Who is behind all this radio-spectrum speculation, and what are they thinking? The FCC reserved this auction exclusively for small companies, which are bidding on the equivalent of a new cellular license for each of 493 markets nationwide -- except that these new cellular phones will also be able to easily transmit data messages.
This auction is a follow-up to a similar one last year, which was dominated by communications giants like AT&T and Sprint. But many of the current bids have surged well beyond what AT&T and Sprint paid for their licenses last year.
By taking advantage of FCC rules that were intended to help entrepreneurs raise money, a handful of start-up companies have tapped corporate conglomerates from around the world and flooded the auction with money.
Many of these companies did not exist 12 months ago, yet they have emerged as the newest, brashest and some say rashest speculators in the wireless communications market. How brash? Craig McCaw, who became a billionaire through the first generation of cellular telephones, dropped out of the auction almost two weeks ago. So have several other well-financed companies.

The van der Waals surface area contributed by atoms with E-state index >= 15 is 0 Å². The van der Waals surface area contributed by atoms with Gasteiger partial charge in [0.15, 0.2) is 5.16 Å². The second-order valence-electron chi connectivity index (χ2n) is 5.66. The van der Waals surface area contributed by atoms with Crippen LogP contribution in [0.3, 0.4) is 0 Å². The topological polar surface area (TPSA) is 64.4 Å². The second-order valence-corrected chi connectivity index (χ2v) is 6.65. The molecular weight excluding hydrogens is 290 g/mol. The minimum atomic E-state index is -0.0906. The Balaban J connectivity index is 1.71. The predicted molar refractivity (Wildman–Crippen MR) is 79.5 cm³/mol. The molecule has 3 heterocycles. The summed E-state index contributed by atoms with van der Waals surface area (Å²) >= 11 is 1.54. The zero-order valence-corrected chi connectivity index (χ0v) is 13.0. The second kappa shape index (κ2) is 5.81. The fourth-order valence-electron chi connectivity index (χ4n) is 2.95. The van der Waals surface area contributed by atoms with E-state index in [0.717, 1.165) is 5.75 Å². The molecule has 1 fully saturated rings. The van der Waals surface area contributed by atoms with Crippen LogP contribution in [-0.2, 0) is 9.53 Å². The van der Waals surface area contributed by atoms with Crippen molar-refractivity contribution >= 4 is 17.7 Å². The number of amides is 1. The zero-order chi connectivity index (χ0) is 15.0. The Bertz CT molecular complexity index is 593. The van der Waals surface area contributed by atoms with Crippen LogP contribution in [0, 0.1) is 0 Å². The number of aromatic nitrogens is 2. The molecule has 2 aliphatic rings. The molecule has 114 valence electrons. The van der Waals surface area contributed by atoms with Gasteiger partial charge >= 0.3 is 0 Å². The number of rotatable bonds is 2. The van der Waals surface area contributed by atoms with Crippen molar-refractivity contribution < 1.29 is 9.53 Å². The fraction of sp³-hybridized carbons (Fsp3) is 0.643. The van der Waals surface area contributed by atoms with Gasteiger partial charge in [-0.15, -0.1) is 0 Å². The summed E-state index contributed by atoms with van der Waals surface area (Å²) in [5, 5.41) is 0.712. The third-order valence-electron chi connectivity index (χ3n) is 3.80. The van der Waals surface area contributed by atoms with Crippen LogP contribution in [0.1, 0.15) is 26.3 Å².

Most of these companies were started by former executives at big telephone and cellular companies, who then raised money from investors around the world. Under the FCC rules, big corporations can own as much as 75 percent of the equity in a company without that company losing its defined status as a "small business."
A lot of money, not surprisingly, is coming from big companies already in the communications industry.
But capital is also pouring in from financial houses like Fidelity Investments, Chemical Bank and the Silicon Valley venture capital firm of Kleiner Perkins Caufield & Byers. And a significant amount of financing is being put up by Asian corporate and individual investors.